I learned that the Colombiere Center is one of the best kept secrets in Michigan! It is named after Claude de la Colombiere, a Jesuit scholar, teacher, and spiritual director who lived in France from 1641 to 1682. What you will find interesting is that from the very beginning, the Jesuit infirmary for sick and retired priests and brothers has been located in this very location. The Jesuits have been actively involved in the successful operation of Colombiere Retreat Center.
 
The Center, while Catholic in origin, extends it services and hospitality to other traditions and non-profit groups.
I hope that as we begin planning ahead, we will consider having church retreats at this beautiful location that offers many amenities and comforts. I can envision having a future confirmand retreat at this center, which is
only fourteen miles down the road off of I-75.
 
Bless you all as we move into the summer months. Let’s embrace new life and new opportunities as nature’s gardens and blooming flowers reach out for the sun to welcome new growth after a long, dormant winter season. Let us also remember how good God is in all seasons!
 
Blessings,
 
Julius Del Pino
 
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may 2018 cross

May 2018 Connection

may 2018 cross
A SPECIAL MESSAGE FROM REV. RAHN
One of the gifts from having been hospitalized and then home after about seven weeks is that it answers the question I have asked all my working career: “what would I do if I had a week off?” Of course the other half of the bargain was that I was to be in perfect health, which wasn’t to be. So I received half of my wish. I have lots of time right now, but a lot less energy. So every day is a new beginning, a greater awareness of our need for help from each other, and our vulnerability even when we feel strong and self-reliant. Living by grace. I was in church providing the pastoral prayer (yes, once a pastor always a pastor) the Sunday prior to my surgery, and actually worked that Monday. Who would know?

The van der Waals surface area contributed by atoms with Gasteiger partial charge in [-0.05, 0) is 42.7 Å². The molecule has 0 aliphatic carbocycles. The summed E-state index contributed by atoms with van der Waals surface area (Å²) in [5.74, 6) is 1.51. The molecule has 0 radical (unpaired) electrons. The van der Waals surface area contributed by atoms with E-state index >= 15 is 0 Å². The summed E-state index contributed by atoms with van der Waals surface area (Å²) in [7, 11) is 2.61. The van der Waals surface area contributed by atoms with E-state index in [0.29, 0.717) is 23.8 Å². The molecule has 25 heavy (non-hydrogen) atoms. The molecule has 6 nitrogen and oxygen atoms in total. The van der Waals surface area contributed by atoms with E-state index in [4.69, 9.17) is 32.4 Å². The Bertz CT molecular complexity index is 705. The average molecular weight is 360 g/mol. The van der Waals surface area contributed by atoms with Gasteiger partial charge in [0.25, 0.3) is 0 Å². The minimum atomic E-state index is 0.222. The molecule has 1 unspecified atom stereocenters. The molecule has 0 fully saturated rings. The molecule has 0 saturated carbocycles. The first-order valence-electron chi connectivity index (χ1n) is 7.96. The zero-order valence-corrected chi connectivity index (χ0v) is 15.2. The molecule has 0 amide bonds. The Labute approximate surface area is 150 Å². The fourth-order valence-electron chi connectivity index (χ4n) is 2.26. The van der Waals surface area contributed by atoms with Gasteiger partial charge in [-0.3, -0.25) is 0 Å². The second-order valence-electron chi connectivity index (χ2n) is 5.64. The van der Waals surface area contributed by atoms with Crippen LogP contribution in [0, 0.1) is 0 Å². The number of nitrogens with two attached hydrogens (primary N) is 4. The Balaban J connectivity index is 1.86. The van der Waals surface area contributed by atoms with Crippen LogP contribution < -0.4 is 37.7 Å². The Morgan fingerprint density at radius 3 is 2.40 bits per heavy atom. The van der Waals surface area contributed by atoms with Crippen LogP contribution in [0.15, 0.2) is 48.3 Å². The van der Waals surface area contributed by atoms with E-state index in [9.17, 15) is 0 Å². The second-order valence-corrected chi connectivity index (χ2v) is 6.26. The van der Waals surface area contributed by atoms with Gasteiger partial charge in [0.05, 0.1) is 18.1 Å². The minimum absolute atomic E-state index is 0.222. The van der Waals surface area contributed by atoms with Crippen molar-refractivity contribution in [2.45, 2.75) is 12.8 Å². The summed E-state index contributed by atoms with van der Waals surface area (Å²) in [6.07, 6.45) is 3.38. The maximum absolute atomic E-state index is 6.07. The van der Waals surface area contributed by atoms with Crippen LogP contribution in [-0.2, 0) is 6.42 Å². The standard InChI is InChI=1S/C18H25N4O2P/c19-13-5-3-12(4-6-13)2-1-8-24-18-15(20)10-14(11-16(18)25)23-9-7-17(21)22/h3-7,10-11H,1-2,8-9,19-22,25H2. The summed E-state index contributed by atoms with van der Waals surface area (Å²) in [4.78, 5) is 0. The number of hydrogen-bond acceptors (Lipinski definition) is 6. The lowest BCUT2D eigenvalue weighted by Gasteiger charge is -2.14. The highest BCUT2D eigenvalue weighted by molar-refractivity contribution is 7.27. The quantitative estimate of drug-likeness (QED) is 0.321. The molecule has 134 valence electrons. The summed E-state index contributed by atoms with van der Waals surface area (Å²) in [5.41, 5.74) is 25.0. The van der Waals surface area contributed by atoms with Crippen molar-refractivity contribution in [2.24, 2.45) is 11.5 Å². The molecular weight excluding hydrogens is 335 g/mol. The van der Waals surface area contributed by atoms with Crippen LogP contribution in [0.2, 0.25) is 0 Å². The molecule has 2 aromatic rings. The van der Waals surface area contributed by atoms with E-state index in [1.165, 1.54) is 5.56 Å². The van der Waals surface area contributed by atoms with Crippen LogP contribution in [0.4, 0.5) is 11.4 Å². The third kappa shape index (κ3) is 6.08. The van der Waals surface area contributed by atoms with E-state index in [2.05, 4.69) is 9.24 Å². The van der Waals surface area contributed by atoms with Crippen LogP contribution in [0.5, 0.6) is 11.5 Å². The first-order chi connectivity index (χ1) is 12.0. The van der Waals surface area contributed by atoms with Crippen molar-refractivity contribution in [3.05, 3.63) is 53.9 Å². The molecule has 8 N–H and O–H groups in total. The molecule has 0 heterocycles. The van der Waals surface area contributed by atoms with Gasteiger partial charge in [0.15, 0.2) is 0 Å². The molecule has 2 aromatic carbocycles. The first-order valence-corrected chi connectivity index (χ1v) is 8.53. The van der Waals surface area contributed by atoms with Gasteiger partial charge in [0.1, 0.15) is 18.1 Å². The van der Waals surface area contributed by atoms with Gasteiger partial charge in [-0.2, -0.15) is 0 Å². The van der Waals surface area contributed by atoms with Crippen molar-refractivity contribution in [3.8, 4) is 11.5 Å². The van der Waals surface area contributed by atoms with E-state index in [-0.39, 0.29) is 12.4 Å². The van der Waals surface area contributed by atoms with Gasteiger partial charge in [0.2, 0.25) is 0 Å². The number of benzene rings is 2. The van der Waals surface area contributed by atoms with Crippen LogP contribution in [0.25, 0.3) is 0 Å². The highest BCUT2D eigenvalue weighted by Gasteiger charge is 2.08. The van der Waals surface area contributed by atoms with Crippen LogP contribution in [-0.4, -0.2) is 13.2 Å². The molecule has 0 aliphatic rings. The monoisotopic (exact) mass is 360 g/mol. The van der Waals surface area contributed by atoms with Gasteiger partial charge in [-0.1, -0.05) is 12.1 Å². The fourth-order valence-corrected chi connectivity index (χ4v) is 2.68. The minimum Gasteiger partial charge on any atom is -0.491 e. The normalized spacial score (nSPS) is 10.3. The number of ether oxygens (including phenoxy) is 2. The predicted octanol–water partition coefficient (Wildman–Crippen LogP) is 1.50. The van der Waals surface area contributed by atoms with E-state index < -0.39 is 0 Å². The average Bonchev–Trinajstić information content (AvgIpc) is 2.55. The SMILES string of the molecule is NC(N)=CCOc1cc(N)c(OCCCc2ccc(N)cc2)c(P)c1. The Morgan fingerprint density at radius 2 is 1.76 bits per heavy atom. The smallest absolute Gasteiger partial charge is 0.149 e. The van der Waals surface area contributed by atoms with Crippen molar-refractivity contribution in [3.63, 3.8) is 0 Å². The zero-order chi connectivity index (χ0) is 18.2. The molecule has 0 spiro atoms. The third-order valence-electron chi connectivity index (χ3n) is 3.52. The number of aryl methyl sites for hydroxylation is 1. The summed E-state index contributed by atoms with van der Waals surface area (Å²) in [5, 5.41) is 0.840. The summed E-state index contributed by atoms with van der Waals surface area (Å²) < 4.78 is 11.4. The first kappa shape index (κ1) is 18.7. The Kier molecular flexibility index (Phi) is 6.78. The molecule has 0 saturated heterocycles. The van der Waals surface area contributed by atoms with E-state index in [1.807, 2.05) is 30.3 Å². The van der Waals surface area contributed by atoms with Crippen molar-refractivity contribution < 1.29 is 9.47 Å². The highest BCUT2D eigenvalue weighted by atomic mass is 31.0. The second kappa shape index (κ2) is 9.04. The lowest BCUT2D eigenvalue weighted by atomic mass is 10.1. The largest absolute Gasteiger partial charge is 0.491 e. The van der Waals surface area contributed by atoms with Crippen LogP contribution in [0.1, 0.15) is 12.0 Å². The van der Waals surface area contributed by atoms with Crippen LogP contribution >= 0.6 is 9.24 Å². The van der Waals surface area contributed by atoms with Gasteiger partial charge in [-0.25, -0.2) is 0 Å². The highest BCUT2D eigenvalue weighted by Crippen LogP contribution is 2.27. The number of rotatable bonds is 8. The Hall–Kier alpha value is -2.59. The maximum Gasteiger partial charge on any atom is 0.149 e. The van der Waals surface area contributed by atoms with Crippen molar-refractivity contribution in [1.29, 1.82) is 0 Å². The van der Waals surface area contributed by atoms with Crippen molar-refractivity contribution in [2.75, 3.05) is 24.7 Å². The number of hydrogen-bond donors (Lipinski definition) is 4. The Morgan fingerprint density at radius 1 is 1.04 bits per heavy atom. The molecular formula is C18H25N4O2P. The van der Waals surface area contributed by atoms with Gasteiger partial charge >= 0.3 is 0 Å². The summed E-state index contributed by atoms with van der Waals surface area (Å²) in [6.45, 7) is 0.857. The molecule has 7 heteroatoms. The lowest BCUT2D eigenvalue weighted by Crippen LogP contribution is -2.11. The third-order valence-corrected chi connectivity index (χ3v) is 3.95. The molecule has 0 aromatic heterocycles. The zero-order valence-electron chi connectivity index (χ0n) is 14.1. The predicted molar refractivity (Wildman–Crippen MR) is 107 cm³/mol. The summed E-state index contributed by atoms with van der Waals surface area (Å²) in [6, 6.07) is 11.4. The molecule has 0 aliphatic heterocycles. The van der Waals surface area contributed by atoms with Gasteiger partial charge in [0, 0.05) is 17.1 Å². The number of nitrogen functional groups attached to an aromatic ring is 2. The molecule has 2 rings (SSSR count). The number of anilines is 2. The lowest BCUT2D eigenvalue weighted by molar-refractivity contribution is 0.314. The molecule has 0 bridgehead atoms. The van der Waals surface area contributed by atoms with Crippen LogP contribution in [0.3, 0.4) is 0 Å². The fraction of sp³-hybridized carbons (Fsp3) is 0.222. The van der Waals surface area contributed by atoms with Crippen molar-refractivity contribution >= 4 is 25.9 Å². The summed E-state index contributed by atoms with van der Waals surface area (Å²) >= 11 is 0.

At this point I want to thank everyone for your prayers and the actions that followed, the visits from you while in the hospital, as well as all the wonderful cards and notes. As the days rolled into weeks I enjoyed the visits each of you made, and the prayers that were offered. My wife Nan and our four adult children suddenly became my caretakers. I was reminded again of Reuel Howe’s observation that the divine story “was told to us by being incarnate in the life of another human person, Jesus of Nazareth, and it can be made known in our generation only by being incarnate in us.” The incarnation, the Easter message, came alive with your presence while I have been recovering. Health care staff members whether in the hospital or coming now to our home, have always used spiritual language in sharing their work experience. Blessings we have received from your visits and continued cards and messages have been uplifting. And your prayers, whether in public or in the privacy of your hearts, have been felt and helped restore my strength.